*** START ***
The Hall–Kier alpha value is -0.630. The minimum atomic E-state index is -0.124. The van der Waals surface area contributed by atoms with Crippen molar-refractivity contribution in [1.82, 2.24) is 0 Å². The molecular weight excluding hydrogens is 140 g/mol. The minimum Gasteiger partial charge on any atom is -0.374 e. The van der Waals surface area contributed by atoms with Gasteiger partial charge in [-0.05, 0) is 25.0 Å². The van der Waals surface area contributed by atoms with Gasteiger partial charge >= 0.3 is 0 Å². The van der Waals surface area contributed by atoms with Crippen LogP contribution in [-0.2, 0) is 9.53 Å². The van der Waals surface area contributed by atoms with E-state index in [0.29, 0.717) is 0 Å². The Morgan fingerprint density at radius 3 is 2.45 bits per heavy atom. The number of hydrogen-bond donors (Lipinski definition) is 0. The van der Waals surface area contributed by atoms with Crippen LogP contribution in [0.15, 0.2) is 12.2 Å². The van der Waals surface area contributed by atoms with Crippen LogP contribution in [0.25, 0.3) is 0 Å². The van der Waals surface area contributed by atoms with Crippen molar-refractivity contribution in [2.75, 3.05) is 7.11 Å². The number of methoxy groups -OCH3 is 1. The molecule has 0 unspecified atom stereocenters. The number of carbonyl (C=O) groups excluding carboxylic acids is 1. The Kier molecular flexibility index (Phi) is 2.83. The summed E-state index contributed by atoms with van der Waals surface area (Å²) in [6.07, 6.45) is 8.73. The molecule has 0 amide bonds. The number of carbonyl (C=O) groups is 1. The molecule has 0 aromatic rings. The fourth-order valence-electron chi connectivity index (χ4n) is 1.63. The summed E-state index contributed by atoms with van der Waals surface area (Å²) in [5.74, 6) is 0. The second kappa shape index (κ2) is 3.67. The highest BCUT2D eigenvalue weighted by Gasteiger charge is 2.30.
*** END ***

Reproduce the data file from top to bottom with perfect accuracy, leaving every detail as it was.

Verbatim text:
The Hall–Kier alpha value is -0.630. The minimum atomic E-state index is -0.124. The van der Waals surface area contributed by atoms with Crippen molar-refractivity contribution in [1.82, 2.24) is 0 Å². The molecular weight excluding hydrogens is 140 g/mol. The minimum Gasteiger partial charge on any atom is -0.374 e. The van der Waals surface area contributed by atoms with Gasteiger partial charge in [-0.05, 0) is 25.0 Å². The van der Waals surface area contributed by atoms with Gasteiger partial charge >= 0.3 is 0 Å². The van der Waals surface area contributed by atoms with Crippen LogP contribution in [-0.2, 0) is 9.53 Å². The van der Waals surface area contributed by atoms with E-state index in [0.29, 0.717) is 0 Å². The Morgan fingerprint density at radius 3 is 2.45 bits per heavy atom. The number of hydrogen-bond donors (Lipinski definition) is 0. The van der Waals surface area contributed by atoms with Crippen LogP contribution in [0.15, 0.2) is 12.2 Å². The van der Waals surface area contributed by atoms with Crippen LogP contribution in [0.25, 0.3) is 0 Å². The van der Waals surface area contributed by atoms with Crippen molar-refractivity contribution in [2.75, 3.05) is 7.11 Å². The number of methoxy groups -OCH3 is 1. The molecule has 0 unspecified atom stereocenters. The number of carbonyl (C=O) groups excluding carboxylic acids is 1. The Kier molecular flexibility index (Phi) is 2.83. The summed E-state index contributed by atoms with van der Waals surface area (Å²) in [6.07, 6.45) is 8.73. The molecule has 0 amide bonds. The number of carbonyl (C=O) groups is 1. The molecule has 0 aromatic rings. The fourth-order valence-electron chi connectivity index (χ4n) is 1.63. The summed E-state index contributed by atoms with van der Waals surface area (Å²) in [5.74, 6) is 0. The second kappa shape index (κ2) is 3.67. The highest BCUT2D eigenvalue weighted by Gasteiger charge is 2.30.